Unlocking The Data Challenge: Excellence (Part 4)

Christian Thisgaard

Part 4 in the 6-part Data-Driven Enterprise series, which examines the challenges, leadership requirements, measurement models, and best practices to become a data-driven enterprise 

The journey to unlock the value of data requires business leadership just as much as data platforms. Pushing for ever more automation in data-to-action challenges the enterprise’s existing culture, processes, and decision logic. Data-to-action is thereby first and foremost more about rethinking processes, roles, and KPIs than connecting bits and bytes for new business insights.

Analyzing past failures has confirmed that the challenge of turning data into action is very different from the earlier process-optimization initiatives. In an analysis assessing the traits defining leaders and laggards in digital transformation in its 2019 Global Survey, McKinsey found the following themes to be strongly correlated with starting and succeeding in becoming a data-driven enterprise:

  • Make data available. The survey points to the importance of getting data out of silos and into advanced analytics-based tools, as well as into the hands of decision-makers and even external partners across the supply chain. To do this well often requires reconfiguring organizational processes to allow the rapid sharing of data. Examples include setting up a data marketplace; building technical infrastructure; making use of automation to identify, catalog, and manage data at scale; and employing common querying and visualization tools across the enterprise to support widespread data use.
  • Treat data as a product with real return on investment. Business leaders often view data as a raw material that supports analytics and decision-making. Instead, they should treat data as an internal product to be packaged and distributed to groups across the enterprise. Just as with consumer products, a manager’s remit is to create multiple revenue streams across channels, segments, and markets. The owner of each data domain should serve as the data product manager and have his or her performance tied to revenue, satisfaction, quality, and other similar measures.
  • Take an agile approach to data transformation. High-performing companies have adopted data-culture practices more often than other survey respondents. Yet even high performers have room to grow. While nearly two-thirds of respondents at high-performing companies say their companies report effectiveness at encouraging employees to use data for making daily decisions, only 13% say they were very effective. Rather than tackling this gap all at once and risk creating large-scale disruptions, companies must focus on evolving their data cultures and competency incrementally. They can do so by ensuring that new and existing hires are educated in the use of data and analytics and by consistently communicating from the C-suite the importance of applying these tools every day.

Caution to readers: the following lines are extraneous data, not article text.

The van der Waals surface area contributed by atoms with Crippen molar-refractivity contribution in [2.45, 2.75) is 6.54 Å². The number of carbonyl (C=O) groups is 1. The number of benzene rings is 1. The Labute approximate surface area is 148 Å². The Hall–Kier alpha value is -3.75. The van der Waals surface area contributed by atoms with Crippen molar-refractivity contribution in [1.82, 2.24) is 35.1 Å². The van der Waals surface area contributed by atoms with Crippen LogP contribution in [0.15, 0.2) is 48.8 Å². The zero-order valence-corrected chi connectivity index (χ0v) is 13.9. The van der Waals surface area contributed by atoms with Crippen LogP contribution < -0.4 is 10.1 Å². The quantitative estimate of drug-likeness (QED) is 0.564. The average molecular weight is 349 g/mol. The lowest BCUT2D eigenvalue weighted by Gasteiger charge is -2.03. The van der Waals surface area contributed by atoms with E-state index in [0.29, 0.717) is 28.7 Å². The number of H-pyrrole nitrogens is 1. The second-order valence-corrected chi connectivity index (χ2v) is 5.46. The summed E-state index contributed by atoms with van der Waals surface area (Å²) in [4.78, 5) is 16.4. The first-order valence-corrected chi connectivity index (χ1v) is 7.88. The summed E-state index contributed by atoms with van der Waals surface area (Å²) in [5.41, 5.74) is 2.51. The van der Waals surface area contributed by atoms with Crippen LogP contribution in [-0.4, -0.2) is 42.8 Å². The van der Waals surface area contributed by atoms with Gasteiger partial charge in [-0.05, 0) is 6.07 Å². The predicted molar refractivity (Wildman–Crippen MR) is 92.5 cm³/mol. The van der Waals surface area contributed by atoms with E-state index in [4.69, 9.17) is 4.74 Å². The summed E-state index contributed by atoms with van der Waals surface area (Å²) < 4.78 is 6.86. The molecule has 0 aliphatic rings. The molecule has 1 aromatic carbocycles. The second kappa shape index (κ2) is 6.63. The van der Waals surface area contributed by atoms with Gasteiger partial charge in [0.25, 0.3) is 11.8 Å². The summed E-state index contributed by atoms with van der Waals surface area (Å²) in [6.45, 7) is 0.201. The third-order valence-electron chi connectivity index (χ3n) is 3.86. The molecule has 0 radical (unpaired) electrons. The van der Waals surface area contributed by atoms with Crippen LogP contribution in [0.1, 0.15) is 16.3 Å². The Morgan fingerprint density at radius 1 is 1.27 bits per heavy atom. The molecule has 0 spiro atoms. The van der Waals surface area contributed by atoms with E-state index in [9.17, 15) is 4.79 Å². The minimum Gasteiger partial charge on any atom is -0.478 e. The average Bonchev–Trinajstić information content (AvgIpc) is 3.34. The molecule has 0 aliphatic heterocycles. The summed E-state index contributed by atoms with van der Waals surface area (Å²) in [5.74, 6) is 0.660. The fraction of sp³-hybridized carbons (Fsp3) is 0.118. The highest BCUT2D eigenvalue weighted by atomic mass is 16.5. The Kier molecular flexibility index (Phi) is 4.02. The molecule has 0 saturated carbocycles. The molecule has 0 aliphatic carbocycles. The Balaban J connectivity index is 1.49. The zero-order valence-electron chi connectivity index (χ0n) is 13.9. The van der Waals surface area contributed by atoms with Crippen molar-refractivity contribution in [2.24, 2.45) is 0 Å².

In line with the McKinsey survey, SAP is seeing enterprises tackle data-to-action projects with equal importance to deciding how to launch a new service or enter new markets. There are defined clear goals, designated resources, investment in business design, and risk analysis. The objective is to secure success and ensure that data is accepted as the critical path to obtain new levels of business performance and competitive differentiation.

Building a data-driven organization

SAP helps customers achieve this new way of operating with the five-step methodology outlined below. The steps help enterprises identify the area to target and then outline all the key dimensions to ensure the transformation will obtain the targeted (data) outcomes and corresponding changes to business and IT.

The diagram below shows the necessary dimensions to analyze for enterprises to determine the business areas that will result in the ROI by being data-driven.

With the evidence from successful enterprises in unlocking the data promise, SAP sees that the chief transformation officer is becoming the more frequent title, rather than chief data officer – signifying the criticality of business leadership for driving culture change and process change alongside data platform investments.

Read the other posts in the Data-Driven Enterprise series here.

Christian Thisgaard

About Christian Thisgaard

Christian Thisgaard is global vice president of SAP’s Customer Co-Innovation Center, focusing on driving innovation with customers and partners to enable them to operate in a more data-driven and autonomous way. With his experience in technology-driven innovation, combined with his strategic advisory background, he has helped Fortune 500 companies through complex transformations, instituting new structures, processes, and IT globally. Within SAP, he has led several strategic programs towards market positioning, global processes, and solution roadmaps. He has broad international exposure, having lived in Europe and APJ, and is now based in Texas.